I took a lot more risks after the backup, but never came close again to actually losing the life I still have.  I know that I’m the oldest natural person alive, if that means anything.  I am, by my reckoning, nearly a million years old now.  I have seen the beginning of time, such as it was, and the end of time; and yes, there will be an end, though a heat death is pretty boring, and the bounce theorists actually are right, but all the old information disappears, except me.

I’ve never grown bored.

I think that’s the secret.  People grow bored and take risks and die, because they are bored and lose hope.

I’ve seen a few versions of civilisation develop, in other places, and other times, and this is what seems to happen, it isn’t the disease or wearing out; inevitably most advanced civilisations overcome that, in fact, most advanced civilisations inevitably become some version of The Conglomerate one way or the other.  It’s a natural consequence of not needing to toil for your daily bread.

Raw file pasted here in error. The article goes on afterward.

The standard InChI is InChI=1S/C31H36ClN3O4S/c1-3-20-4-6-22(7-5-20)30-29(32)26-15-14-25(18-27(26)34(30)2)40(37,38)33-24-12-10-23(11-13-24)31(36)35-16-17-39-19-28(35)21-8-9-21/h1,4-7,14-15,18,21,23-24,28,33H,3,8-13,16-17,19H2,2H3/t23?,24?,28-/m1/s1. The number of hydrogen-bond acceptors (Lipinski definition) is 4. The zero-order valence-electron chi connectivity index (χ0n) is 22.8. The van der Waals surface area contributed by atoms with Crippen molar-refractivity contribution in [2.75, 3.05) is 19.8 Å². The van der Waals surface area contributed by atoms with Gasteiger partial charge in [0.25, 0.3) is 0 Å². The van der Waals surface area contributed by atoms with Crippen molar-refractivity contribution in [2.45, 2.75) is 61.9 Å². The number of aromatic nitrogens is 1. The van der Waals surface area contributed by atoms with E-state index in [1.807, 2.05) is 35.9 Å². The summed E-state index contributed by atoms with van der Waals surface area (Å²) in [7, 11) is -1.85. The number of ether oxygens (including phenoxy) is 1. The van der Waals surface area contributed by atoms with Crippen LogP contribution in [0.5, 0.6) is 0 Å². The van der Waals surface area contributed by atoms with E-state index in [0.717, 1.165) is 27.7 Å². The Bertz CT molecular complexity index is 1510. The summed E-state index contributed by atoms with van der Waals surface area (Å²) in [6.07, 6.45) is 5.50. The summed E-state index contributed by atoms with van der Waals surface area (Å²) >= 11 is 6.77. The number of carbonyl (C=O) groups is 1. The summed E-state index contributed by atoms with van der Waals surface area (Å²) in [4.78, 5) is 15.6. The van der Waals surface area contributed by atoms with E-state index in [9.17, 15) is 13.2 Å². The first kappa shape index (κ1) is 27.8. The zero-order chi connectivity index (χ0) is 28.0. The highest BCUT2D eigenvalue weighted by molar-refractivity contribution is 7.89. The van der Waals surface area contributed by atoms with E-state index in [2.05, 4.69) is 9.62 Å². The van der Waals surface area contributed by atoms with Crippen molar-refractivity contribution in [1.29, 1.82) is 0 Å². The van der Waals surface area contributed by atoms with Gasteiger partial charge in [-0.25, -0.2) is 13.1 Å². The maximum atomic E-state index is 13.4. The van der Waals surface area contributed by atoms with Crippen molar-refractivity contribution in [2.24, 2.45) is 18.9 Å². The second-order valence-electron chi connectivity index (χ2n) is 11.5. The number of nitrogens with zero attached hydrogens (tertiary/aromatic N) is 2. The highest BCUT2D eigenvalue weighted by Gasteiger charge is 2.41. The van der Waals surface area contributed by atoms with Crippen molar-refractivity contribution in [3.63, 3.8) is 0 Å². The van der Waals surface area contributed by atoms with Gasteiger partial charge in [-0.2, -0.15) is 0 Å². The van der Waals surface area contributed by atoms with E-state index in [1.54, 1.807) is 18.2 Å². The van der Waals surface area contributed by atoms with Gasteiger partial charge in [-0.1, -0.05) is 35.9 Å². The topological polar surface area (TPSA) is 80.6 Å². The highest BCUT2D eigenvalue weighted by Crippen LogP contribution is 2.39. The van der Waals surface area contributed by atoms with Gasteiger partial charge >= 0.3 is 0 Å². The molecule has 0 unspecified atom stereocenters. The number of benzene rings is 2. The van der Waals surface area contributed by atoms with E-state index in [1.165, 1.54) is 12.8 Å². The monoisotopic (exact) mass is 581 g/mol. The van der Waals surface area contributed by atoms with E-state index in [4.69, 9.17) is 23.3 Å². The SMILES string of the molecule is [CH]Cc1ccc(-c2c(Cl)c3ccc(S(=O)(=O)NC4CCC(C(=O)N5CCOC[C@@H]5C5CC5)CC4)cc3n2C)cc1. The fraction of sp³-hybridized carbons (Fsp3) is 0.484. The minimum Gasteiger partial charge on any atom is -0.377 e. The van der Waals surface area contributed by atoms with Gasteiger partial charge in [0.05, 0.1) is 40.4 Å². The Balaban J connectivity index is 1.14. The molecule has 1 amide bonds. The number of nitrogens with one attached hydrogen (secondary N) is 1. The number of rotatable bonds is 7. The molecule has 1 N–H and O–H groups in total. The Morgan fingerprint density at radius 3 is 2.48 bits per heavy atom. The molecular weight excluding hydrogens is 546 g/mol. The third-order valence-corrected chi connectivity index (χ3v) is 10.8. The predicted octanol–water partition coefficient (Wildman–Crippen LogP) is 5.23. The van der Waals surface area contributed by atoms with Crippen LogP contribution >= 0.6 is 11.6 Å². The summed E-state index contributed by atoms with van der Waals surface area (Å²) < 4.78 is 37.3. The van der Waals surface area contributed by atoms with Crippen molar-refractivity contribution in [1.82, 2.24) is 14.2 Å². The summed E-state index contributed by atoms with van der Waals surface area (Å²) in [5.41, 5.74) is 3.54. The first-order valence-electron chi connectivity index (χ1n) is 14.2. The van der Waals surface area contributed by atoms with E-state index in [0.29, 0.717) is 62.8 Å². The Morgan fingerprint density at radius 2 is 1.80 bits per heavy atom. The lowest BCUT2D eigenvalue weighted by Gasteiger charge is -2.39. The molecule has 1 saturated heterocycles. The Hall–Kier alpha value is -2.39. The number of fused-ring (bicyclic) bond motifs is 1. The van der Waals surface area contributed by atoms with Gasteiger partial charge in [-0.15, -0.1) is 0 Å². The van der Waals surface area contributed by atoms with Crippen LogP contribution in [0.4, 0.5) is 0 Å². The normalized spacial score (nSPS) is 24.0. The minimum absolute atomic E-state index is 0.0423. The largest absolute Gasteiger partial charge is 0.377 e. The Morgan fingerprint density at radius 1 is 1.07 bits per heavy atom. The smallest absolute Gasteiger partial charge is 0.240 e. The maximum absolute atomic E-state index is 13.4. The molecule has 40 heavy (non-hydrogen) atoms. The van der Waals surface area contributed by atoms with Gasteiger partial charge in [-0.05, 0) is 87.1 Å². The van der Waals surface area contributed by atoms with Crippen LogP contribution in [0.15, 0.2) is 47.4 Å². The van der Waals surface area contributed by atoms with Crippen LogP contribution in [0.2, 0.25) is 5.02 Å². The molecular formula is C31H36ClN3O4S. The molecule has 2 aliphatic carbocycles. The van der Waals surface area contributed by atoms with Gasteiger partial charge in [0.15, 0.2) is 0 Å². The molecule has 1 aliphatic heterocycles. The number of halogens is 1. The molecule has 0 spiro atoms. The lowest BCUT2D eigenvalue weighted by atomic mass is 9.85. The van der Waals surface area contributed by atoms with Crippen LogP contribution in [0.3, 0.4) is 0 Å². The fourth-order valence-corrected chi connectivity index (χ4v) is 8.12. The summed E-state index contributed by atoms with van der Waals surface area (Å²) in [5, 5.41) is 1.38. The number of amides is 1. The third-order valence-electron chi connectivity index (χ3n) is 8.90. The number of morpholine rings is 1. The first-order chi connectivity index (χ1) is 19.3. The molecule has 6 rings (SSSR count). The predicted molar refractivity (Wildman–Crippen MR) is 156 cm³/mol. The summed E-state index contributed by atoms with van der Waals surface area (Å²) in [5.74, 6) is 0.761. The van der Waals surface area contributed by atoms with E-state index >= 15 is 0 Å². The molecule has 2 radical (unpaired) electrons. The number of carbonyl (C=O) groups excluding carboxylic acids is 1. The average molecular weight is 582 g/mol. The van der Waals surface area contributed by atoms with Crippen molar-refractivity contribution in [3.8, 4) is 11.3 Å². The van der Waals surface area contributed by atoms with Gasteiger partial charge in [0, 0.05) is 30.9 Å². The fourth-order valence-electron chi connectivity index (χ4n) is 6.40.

I’ve been back to the early civilisation of The Humans, and before they had properly left their home planet even before they had a version of AI.  A few false starts on the way, but once the true AI came about, it wasn’t long before their Civilisation was on its way to the stars.

Crow and her crew were recruited by Human Affairs as the orbital they were variously living on and visiting was actively being destroyed.  I was there for that.  It used to be called something else, but now it’s The Hope.  Most of the Minds know something happened, it confirmed my long held suspicion that they exist in far more ways than they let on.  Crow rescued Serafina and Jake, in effect, and they ran from a black hole.

That wasn’t supposed to happen, I was going to fight this in other ways, I guess you can’t control everything.

There are so many threads, it’s hard to concentrate.  Two and a quarter million years ago, give or take, the Squalia decided that the Guardians, those seeing and preserving humans in Andromeda, were too big an obstacle.  They sent their information virus out, and we were vulnerable to it.

You have to admire them in some ways.  Here’s a species that has nothing in common with most of the life forms in its own galaxy, hasn’t achieved space travel, or even left the planet; and they look forward to a time when those technologies will be developed and start the invasion before they have rocket technology.

That’s patience on a level I can get with.

That’s what hit us, um, personal timeline, ten years ago.  I’m not sure how Crow and her lot see it.